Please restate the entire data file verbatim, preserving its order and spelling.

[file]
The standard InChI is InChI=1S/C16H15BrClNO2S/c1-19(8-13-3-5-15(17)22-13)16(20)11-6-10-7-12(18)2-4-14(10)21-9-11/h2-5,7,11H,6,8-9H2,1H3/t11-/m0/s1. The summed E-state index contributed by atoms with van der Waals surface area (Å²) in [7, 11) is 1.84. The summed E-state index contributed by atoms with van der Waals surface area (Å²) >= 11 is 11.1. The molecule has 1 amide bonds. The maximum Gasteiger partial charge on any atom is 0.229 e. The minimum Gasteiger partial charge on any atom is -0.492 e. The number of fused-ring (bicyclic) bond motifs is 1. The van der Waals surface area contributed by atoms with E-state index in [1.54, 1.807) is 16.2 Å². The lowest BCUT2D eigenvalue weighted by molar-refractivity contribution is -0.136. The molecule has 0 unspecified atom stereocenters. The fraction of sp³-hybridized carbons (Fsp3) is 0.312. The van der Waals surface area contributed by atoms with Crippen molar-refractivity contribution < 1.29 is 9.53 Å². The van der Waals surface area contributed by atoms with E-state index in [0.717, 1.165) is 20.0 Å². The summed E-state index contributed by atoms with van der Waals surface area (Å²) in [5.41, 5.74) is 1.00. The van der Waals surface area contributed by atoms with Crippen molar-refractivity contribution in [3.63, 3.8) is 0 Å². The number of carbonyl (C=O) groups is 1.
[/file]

The standard InChI is InChI=1S/C16H15BrClNO2S/c1-19(8-13-3-5-15(17)22-13)16(20)11-6-10-7-12(18)2-4-14(10)21-9-11/h2-5,7,11H,6,8-9H2,1H3/t11-/m0/s1. The summed E-state index contributed by atoms with van der Waals surface area (Å²) in [7, 11) is 1.84. The summed E-state index contributed by atoms with van der Waals surface area (Å²) >= 11 is 11.1. The molecule has 1 amide bonds. The maximum Gasteiger partial charge on any atom is 0.229 e. The minimum Gasteiger partial charge on any atom is -0.492 e. The number of fused-ring (bicyclic) bond motifs is 1. The van der Waals surface area contributed by atoms with E-state index in [1.54, 1.807) is 16.2 Å². The lowest BCUT2D eigenvalue weighted by molar-refractivity contribution is -0.136. The molecule has 0 unspecified atom stereocenters. The fraction of sp³-hybridized carbons (Fsp3) is 0.312. The van der Waals surface area contributed by atoms with Crippen molar-refractivity contribution < 1.29 is 9.53 Å². The van der Waals surface area contributed by atoms with E-state index in [0.717, 1.165) is 20.0 Å². The summed E-state index contributed by atoms with van der Waals surface area (Å²) in [5.41, 5.74) is 1.00. The van der Waals surface area contributed by atoms with Crippen molar-refractivity contribution in [3.63, 3.8) is 0 Å². The number of carbonyl (C=O) groups is 1.